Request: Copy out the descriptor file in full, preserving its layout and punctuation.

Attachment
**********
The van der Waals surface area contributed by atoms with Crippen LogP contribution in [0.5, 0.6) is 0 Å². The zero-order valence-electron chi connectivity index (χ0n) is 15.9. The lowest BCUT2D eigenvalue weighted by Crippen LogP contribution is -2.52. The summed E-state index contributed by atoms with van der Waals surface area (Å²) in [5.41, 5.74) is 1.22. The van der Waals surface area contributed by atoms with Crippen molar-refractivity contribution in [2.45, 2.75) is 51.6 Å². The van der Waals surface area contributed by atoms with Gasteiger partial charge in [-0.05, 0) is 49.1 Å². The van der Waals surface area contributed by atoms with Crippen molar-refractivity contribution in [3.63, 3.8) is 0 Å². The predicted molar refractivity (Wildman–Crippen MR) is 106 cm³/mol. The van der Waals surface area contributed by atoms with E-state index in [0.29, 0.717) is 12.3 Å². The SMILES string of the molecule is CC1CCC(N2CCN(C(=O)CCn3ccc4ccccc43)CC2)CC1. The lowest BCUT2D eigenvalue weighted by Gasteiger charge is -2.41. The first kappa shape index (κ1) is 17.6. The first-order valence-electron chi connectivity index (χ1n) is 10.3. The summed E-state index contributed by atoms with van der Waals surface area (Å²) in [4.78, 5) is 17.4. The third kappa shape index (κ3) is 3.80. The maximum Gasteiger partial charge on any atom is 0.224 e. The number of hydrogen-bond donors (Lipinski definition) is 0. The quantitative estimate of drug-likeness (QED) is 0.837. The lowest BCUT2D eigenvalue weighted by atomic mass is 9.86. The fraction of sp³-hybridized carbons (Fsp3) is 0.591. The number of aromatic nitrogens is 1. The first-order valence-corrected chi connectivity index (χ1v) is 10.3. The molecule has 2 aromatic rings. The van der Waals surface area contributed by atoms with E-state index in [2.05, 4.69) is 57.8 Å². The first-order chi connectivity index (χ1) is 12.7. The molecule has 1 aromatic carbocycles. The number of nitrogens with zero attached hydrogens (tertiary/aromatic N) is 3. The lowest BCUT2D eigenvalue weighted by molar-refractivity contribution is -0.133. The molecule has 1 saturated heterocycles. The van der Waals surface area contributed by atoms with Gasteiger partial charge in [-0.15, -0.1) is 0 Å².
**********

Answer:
The van der Waals surface area contributed by atoms with Crippen LogP contribution in [0.5, 0.6) is 0 Å². The zero-order valence-electron chi connectivity index (χ0n) is 15.9. The lowest BCUT2D eigenvalue weighted by Crippen LogP contribution is -2.52. The summed E-state index contributed by atoms with van der Waals surface area (Å²) in [5.41, 5.74) is 1.22. The van der Waals surface area contributed by atoms with Crippen molar-refractivity contribution in [2.45, 2.75) is 51.6 Å². The van der Waals surface area contributed by atoms with Gasteiger partial charge in [-0.05, 0) is 49.1 Å². The van der Waals surface area contributed by atoms with Crippen molar-refractivity contribution in [3.63, 3.8) is 0 Å². The predicted molar refractivity (Wildman–Crippen MR) is 106 cm³/mol. The van der Waals surface area contributed by atoms with E-state index in [0.29, 0.717) is 12.3 Å². The SMILES string of the molecule is CC1CCC(N2CCN(C(=O)CCn3ccc4ccccc43)CC2)CC1. The lowest BCUT2D eigenvalue weighted by Gasteiger charge is -2.41. The first kappa shape index (κ1) is 17.6. The first-order valence-electron chi connectivity index (χ1n) is 10.3. The summed E-state index contributed by atoms with van der Waals surface area (Å²) in [4.78, 5) is 17.4. The third kappa shape index (κ3) is 3.80. The maximum Gasteiger partial charge on any atom is 0.224 e. The number of hydrogen-bond donors (Lipinski definition) is 0. The quantitative estimate of drug-likeness (QED) is 0.837. The lowest BCUT2D eigenvalue weighted by atomic mass is 9.86. The fraction of sp³-hybridized carbons (Fsp3) is 0.591. The number of aromatic nitrogens is 1. The first-order valence-corrected chi connectivity index (χ1v) is 10.3. The molecule has 2 aromatic rings. The van der Waals surface area contributed by atoms with E-state index in [2.05, 4.69) is 57.8 Å². The first-order chi connectivity index (χ1) is 12.7. The molecule has 1 aromatic carbocycles. The number of nitrogens with zero attached hydrogens (tertiary/aromatic N) is 3. The lowest BCUT2D eigenvalue weighted by molar-refractivity contribution is -0.133. The molecule has 1 saturated heterocycles. The van der Waals surface area contributed by atoms with Gasteiger partial charge in [-0.15, -0.1) is 0 Å².